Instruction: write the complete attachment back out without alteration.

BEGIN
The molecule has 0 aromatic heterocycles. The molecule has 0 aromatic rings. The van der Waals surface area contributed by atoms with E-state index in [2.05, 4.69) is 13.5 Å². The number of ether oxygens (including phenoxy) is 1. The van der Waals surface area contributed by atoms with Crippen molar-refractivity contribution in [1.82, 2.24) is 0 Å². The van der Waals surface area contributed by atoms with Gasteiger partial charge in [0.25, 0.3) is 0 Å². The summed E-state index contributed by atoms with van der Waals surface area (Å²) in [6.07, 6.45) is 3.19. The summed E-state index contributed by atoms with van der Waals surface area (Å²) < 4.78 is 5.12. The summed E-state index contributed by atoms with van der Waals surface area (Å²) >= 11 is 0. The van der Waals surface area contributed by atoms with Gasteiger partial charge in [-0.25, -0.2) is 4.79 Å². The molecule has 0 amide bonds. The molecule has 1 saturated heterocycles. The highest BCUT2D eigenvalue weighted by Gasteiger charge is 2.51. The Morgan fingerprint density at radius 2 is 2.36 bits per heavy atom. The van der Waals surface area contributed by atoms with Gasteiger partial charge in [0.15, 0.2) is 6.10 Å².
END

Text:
The molecule has 0 aromatic heterocycles. The molecule has 0 aromatic rings. The van der Waals surface area contributed by atoms with E-state index in [2.05, 4.69) is 13.5 Å². The number of ether oxygens (including phenoxy) is 1. The van der Waals surface area contributed by atoms with Crippen molar-refractivity contribution in [1.82, 2.24) is 0 Å². The van der Waals surface area contributed by atoms with Gasteiger partial charge in [0.25, 0.3) is 0 Å². The summed E-state index contributed by atoms with van der Waals surface area (Å²) in [6.07, 6.45) is 3.19. The summed E-state index contributed by atoms with van der Waals surface area (Å²) < 4.78 is 5.12. The summed E-state index contributed by atoms with van der Waals surface area (Å²) >= 11 is 0. The van der Waals surface area contributed by atoms with Gasteiger partial charge in [-0.25, -0.2) is 4.79 Å². The molecule has 0 amide bonds. The molecule has 1 saturated heterocycles. The highest BCUT2D eigenvalue weighted by Gasteiger charge is 2.51. The Morgan fingerprint density at radius 2 is 2.36 bits per heavy atom. The van der Waals surface area contributed by atoms with Gasteiger partial charge in [0.15, 0.2) is 6.10 Å².